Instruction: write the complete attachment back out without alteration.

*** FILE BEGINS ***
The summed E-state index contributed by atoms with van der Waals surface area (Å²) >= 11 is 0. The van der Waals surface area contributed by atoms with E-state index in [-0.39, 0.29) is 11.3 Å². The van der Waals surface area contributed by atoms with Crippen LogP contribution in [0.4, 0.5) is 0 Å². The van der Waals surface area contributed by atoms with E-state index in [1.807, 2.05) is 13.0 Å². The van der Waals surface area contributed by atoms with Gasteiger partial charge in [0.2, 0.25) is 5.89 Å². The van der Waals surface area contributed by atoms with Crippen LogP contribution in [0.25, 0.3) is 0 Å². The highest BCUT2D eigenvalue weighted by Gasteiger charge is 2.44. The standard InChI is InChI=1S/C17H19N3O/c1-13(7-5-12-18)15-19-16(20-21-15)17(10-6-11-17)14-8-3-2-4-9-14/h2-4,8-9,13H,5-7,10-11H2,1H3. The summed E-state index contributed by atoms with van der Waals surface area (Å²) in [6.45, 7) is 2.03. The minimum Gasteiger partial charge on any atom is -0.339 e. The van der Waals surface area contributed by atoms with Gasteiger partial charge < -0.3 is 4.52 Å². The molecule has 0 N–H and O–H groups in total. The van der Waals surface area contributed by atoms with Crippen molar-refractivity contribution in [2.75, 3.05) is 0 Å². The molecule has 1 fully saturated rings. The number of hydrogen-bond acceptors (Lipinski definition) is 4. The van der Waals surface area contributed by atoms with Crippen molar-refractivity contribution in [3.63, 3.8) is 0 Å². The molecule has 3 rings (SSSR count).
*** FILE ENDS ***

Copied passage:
The summed E-state index contributed by atoms with van der Waals surface area (Å²) >= 11 is 0. The van der Waals surface area contributed by atoms with E-state index in [-0.39, 0.29) is 11.3 Å². The van der Waals surface area contributed by atoms with Crippen LogP contribution in [0.4, 0.5) is 0 Å². The van der Waals surface area contributed by atoms with E-state index in [1.807, 2.05) is 13.0 Å². The van der Waals surface area contributed by atoms with Gasteiger partial charge in [0.2, 0.25) is 5.89 Å². The van der Waals surface area contributed by atoms with Crippen LogP contribution in [0.25, 0.3) is 0 Å². The highest BCUT2D eigenvalue weighted by Gasteiger charge is 2.44. The standard InChI is InChI=1S/C17H19N3O/c1-13(7-5-12-18)15-19-16(20-21-15)17(10-6-11-17)14-8-3-2-4-9-14/h2-4,8-9,13H,5-7,10-11H2,1H3. The summed E-state index contributed by atoms with van der Waals surface area (Å²) in [6.45, 7) is 2.03. The minimum Gasteiger partial charge on any atom is -0.339 e. The van der Waals surface area contributed by atoms with Gasteiger partial charge < -0.3 is 4.52 Å². The molecule has 0 N–H and O–H groups in total. The van der Waals surface area contributed by atoms with Crippen molar-refractivity contribution in [2.75, 3.05) is 0 Å². The molecule has 1 fully saturated rings. The number of hydrogen-bond acceptors (Lipinski definition) is 4. The van der Waals surface area contributed by atoms with Crippen molar-refractivity contribution in [3.63, 3.8) is 0 Å². The molecule has 3 rings (SSSR count).